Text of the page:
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How Indigenous land acknowledgments can sanitize the trauma of dispossession

 A Native Land Digital map showing historical territories of Native groups around the U.S.
A Native Land Digital map showing historical territories of Native groups around the U.S.

Monday was Indigenous People’s Day: a day to celebrate Native American history, resilience and sovereignty and recognize the continuing legacy of colonization.

For some institutions, that can mean acknowledging that its land once belonged to Native peoples, but experts say some well-intentioned statements can actually do harm.

That's why the Association of Indigenous Anthropologists wants a hiatus of “land acknowledgements.”

Richard Meyers is an anthropologist who’s been with the association since its inception and directs graduate studies at Oglala-Lakota College in South Dakota. He says acknowledgement is good, but can also be a fall-back that lacks real change.

“It doesn’t really dig at the heart of the matter of what’s going on. What are the inequities and the injustices?” he said. “It’s almost like a politically correct attempt at addressing a wrong by way of a quick fix.”

Meyers says South Dakota State University has gone further than a statement, putting money earned from its land ownership towards Native student education. But he says such institutions need to give tribal and Indigenous groups a seat at decision-making tables and power to make choices over that land.

Short of that, Meyers said, those "good intentions don’t necessarily manifest into the reality of the intention, but transform into a different agenda.”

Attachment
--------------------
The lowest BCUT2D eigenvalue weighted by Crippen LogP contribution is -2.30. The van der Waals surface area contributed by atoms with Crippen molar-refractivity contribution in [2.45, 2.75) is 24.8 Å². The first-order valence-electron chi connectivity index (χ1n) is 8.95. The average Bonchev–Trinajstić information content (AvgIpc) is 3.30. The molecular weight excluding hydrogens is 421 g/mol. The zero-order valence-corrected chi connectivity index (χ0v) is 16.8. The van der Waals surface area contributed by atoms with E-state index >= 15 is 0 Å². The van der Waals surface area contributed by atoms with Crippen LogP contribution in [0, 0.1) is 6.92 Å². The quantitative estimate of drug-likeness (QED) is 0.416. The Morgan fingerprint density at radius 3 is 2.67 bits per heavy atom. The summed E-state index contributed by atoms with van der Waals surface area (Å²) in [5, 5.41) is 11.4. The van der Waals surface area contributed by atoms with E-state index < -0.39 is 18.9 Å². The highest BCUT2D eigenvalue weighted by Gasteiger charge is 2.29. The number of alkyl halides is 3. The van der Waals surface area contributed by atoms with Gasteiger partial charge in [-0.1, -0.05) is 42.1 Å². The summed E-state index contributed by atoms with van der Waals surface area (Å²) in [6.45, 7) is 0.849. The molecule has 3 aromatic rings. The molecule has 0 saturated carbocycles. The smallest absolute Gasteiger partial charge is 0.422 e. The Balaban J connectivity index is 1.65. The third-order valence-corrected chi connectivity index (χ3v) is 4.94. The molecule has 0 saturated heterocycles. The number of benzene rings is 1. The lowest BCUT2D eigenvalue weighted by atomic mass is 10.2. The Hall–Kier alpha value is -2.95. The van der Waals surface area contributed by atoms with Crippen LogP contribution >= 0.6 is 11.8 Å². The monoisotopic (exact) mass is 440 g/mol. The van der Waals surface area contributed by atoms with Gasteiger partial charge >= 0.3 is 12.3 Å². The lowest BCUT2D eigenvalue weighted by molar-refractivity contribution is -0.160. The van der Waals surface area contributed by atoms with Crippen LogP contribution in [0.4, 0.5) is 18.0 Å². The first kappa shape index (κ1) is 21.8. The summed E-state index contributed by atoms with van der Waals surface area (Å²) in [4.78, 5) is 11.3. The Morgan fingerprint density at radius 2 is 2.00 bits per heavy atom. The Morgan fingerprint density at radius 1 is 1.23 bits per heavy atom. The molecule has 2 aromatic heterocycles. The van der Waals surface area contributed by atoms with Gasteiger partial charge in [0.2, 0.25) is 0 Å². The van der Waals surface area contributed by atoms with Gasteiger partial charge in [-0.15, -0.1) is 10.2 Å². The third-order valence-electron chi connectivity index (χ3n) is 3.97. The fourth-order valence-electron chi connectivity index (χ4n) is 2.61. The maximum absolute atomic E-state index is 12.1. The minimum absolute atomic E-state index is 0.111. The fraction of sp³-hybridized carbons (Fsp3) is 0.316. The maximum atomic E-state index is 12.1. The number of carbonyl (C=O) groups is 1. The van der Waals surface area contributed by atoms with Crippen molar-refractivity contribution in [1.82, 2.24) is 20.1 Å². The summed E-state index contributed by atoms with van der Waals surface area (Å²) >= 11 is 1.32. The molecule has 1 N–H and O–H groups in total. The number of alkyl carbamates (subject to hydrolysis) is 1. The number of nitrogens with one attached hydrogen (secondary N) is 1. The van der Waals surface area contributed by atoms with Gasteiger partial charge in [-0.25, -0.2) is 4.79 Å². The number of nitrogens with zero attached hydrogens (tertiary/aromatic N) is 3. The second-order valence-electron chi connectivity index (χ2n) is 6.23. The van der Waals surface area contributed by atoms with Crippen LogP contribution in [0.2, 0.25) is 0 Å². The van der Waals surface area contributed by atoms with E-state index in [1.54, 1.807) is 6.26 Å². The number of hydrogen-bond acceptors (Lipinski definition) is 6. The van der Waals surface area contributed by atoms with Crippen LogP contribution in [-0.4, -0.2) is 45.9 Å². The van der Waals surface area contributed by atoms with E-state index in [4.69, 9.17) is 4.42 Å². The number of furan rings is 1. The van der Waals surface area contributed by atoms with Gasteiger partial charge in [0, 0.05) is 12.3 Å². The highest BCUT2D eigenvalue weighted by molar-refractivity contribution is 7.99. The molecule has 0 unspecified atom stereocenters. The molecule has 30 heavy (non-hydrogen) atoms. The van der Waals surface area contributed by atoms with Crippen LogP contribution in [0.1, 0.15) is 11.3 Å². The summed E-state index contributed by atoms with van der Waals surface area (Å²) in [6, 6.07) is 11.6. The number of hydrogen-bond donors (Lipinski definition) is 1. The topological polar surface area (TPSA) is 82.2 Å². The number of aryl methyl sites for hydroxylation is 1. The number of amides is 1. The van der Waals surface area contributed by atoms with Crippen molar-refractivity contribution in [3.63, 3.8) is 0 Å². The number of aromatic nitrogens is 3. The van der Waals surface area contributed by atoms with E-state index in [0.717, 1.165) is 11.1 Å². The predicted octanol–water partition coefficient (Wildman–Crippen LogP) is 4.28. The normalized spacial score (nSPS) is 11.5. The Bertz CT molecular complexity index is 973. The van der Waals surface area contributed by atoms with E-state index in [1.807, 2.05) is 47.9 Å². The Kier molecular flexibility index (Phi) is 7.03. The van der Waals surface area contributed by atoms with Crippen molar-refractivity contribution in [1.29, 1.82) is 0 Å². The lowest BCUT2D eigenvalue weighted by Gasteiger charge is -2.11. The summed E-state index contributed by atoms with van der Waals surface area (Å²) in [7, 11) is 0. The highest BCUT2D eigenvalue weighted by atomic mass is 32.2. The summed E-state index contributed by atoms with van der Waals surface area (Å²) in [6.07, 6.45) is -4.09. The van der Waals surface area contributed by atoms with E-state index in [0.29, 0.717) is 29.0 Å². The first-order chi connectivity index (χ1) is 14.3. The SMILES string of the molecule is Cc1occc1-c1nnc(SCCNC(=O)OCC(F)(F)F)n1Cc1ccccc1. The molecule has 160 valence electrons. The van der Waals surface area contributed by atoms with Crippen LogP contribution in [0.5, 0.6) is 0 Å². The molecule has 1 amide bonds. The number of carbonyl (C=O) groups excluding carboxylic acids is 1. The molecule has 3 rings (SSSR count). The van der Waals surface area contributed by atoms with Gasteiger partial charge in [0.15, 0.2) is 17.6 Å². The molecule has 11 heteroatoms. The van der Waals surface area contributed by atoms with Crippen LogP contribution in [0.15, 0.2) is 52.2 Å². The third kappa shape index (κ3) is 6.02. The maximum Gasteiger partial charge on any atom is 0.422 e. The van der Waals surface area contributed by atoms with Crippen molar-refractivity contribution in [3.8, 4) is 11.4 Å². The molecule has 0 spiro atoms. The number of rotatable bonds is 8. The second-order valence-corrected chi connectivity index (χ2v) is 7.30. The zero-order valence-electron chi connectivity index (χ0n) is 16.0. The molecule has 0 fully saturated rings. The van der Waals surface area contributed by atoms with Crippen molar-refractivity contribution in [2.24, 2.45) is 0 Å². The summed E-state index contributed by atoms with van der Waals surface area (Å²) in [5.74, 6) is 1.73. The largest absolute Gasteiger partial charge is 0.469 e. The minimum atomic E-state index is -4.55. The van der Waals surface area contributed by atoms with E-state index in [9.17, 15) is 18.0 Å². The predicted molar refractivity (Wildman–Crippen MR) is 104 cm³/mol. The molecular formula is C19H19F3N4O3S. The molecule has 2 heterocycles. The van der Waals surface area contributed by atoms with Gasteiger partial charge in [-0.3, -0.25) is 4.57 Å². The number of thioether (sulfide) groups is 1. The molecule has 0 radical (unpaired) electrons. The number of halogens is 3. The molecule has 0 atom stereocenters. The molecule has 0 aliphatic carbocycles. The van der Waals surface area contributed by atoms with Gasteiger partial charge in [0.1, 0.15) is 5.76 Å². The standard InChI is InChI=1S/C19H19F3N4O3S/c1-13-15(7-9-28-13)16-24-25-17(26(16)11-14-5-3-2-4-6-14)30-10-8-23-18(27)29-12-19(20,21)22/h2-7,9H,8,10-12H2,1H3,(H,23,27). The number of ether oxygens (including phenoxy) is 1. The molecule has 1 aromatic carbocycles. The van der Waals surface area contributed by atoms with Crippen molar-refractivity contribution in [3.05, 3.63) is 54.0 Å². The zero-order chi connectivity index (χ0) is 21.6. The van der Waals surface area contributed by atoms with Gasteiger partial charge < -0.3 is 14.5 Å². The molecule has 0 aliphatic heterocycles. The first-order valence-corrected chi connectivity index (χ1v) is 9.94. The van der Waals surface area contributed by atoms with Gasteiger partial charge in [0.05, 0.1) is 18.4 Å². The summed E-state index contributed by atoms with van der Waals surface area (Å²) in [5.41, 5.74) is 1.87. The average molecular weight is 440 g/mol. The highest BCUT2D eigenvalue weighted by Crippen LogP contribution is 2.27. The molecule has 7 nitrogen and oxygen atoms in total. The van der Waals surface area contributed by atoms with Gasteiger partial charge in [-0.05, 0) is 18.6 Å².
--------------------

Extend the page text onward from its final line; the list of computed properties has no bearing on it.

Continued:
A group of three anthropologists recently wrote about reasons why the land acknowledgements don’t go far enough in The Conversation.

They said the acknowledgements can make colonization seem like ancient history that doesn’t still affect people today. They wrote that the statements also often fail to acknowledge how much trauma and death came with taking that land.

“Because non-Indigenous people are generally unaware of this trauma, land acknowledgments are often heard by Indigenous peoples as the denial of that trauma,” they wrote. “This perspective is reinforced by a tendency to cast Indigenous peoples as part of prehistory, suggesting that the trauma of dispossession, if it happened at all, did not happen to real or wholly human people.”

Ultimately, that group says land acknowledgements aren’t a bad thing when done correctly. But they need to respect Indigenous nations who claim the land, accurately portray how the land was taken and chart a path forward. They say returning land should be part of that discussion.

“There are many creative ways to take restorative measures and even to give land back, such as by returning U.S. national parks to the appropriate tribes. Following from this, land acknowledgments must reveal a sincere commitment to respecting and enhancing Indigenous sovereignty,” they wrote.

“If an acknowledgment is discomforting and triggers uncomfortable conversations versus self-congratulation, it is likely on the right track.”

This story was produced by the Mountain West News Bureau, a collaboration between Nevada Public Radio, Wyoming Public Media, Boise State Public Radio in Idaho, KUNR in Nevada, the O'Connor Center for the Rocky Mountain West in Montana, KUNC in Colorado, KUNM in New Mexico, with support from affiliate stations across the region. Funding for the Mountain West News Bureau is provided in part by the Corporation for Public Broadcasting.

Copyright 2021 Boise State Public Radio News. To see more, visit Boise State Public Radio News.

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